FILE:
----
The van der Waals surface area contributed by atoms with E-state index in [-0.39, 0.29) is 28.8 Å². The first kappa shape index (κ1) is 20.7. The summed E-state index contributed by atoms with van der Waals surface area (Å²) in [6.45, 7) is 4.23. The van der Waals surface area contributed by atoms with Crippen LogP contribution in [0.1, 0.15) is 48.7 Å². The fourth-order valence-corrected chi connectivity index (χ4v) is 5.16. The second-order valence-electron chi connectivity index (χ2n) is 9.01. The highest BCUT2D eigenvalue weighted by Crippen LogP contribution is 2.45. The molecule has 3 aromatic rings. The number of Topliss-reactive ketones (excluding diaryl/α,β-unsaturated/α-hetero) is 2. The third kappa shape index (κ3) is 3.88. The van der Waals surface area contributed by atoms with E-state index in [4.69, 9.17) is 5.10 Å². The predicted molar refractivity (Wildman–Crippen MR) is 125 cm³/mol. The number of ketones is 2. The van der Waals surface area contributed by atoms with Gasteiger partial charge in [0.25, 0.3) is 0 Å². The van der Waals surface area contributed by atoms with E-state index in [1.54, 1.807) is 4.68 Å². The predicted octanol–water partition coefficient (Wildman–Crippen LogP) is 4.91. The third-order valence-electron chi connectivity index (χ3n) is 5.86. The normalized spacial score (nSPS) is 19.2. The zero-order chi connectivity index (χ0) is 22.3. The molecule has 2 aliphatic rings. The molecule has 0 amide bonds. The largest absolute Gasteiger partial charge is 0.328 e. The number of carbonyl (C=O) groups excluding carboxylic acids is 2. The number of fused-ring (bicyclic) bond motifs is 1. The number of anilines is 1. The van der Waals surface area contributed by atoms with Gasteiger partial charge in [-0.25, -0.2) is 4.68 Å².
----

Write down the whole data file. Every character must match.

The van der Waals surface area contributed by atoms with E-state index in [-0.39, 0.29) is 28.8 Å². The first kappa shape index (κ1) is 20.7. The summed E-state index contributed by atoms with van der Waals surface area (Å²) in [6.45, 7) is 4.23. The van der Waals surface area contributed by atoms with Crippen LogP contribution in [0.1, 0.15) is 48.7 Å². The fourth-order valence-corrected chi connectivity index (χ4v) is 5.16. The second-order valence-electron chi connectivity index (χ2n) is 9.01. The highest BCUT2D eigenvalue weighted by Crippen LogP contribution is 2.45. The molecule has 3 aromatic rings. The number of Topliss-reactive ketones (excluding diaryl/α,β-unsaturated/α-hetero) is 2. The third kappa shape index (κ3) is 3.88. The van der Waals surface area contributed by atoms with E-state index in [4.69, 9.17) is 5.10 Å². The predicted molar refractivity (Wildman–Crippen MR) is 125 cm³/mol. The number of ketones is 2. The van der Waals surface area contributed by atoms with Gasteiger partial charge in [0.25, 0.3) is 0 Å². The van der Waals surface area contributed by atoms with E-state index in [1.54, 1.807) is 4.68 Å². The predicted octanol–water partition coefficient (Wildman–Crippen LogP) is 4.91. The third-order valence-electron chi connectivity index (χ3n) is 5.86. The normalized spacial score (nSPS) is 19.2. The zero-order chi connectivity index (χ0) is 22.3. The molecule has 2 aliphatic rings. The molecule has 0 amide bonds. The largest absolute Gasteiger partial charge is 0.328 e. The number of carbonyl (C=O) groups excluding carboxylic acids is 2. The number of fused-ring (bicyclic) bond motifs is 1. The number of anilines is 1. The van der Waals surface area contributed by atoms with Gasteiger partial charge in [-0.25, -0.2) is 4.68 Å².